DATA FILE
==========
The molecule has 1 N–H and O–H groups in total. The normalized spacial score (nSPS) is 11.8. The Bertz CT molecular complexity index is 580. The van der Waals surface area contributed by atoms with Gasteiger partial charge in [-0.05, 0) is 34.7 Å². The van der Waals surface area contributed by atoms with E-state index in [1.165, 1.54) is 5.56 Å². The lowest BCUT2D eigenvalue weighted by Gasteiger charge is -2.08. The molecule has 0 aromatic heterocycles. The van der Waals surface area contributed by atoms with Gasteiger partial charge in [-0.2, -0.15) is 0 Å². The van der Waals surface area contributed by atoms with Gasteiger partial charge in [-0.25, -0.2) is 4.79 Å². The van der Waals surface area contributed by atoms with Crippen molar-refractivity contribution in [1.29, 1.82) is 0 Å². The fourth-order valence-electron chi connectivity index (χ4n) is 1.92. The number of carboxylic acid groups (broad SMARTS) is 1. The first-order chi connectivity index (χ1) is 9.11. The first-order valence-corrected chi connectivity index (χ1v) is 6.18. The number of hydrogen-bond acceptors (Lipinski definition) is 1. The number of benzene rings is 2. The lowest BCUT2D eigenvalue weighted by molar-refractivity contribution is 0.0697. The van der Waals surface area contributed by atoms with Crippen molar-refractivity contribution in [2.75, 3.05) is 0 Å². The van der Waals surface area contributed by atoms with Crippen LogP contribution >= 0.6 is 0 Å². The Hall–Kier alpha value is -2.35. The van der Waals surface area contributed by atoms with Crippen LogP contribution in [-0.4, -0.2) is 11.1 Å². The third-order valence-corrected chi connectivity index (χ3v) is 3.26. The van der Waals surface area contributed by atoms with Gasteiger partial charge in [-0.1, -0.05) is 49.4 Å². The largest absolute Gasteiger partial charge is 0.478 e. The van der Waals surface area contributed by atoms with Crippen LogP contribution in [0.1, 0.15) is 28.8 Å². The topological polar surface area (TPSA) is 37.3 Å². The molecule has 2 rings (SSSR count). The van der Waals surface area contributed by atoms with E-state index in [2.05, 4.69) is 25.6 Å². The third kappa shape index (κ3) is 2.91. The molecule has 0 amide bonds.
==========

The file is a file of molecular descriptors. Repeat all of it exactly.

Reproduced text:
The molecule has 1 N–H and O–H groups in total. The normalized spacial score (nSPS) is 11.8. The Bertz CT molecular complexity index is 580. The van der Waals surface area contributed by atoms with Gasteiger partial charge in [-0.05, 0) is 34.7 Å². The van der Waals surface area contributed by atoms with E-state index in [1.165, 1.54) is 5.56 Å². The lowest BCUT2D eigenvalue weighted by Gasteiger charge is -2.08. The molecule has 0 aromatic heterocycles. The van der Waals surface area contributed by atoms with Gasteiger partial charge in [-0.2, -0.15) is 0 Å². The van der Waals surface area contributed by atoms with Gasteiger partial charge in [-0.25, -0.2) is 4.79 Å². The van der Waals surface area contributed by atoms with Crippen molar-refractivity contribution in [1.29, 1.82) is 0 Å². The fourth-order valence-electron chi connectivity index (χ4n) is 1.92. The number of carboxylic acid groups (broad SMARTS) is 1. The first-order chi connectivity index (χ1) is 9.11. The first-order valence-corrected chi connectivity index (χ1v) is 6.18. The number of hydrogen-bond acceptors (Lipinski definition) is 1. The number of benzene rings is 2. The lowest BCUT2D eigenvalue weighted by molar-refractivity contribution is 0.0697. The van der Waals surface area contributed by atoms with Crippen molar-refractivity contribution in [2.75, 3.05) is 0 Å². The van der Waals surface area contributed by atoms with Crippen LogP contribution >= 0.6 is 0 Å². The Hall–Kier alpha value is -2.35. The van der Waals surface area contributed by atoms with Crippen LogP contribution in [-0.4, -0.2) is 11.1 Å². The third-order valence-corrected chi connectivity index (χ3v) is 3.26. The van der Waals surface area contributed by atoms with Gasteiger partial charge in [-0.1, -0.05) is 49.4 Å². The largest absolute Gasteiger partial charge is 0.478 e. The van der Waals surface area contributed by atoms with Crippen LogP contribution in [0.1, 0.15) is 28.8 Å². The topological polar surface area (TPSA) is 37.3 Å². The molecule has 2 rings (SSSR count). The van der Waals surface area contributed by atoms with E-state index in [2.05, 4.69) is 25.6 Å². The third kappa shape index (κ3) is 2.91. The molecule has 0 amide bonds.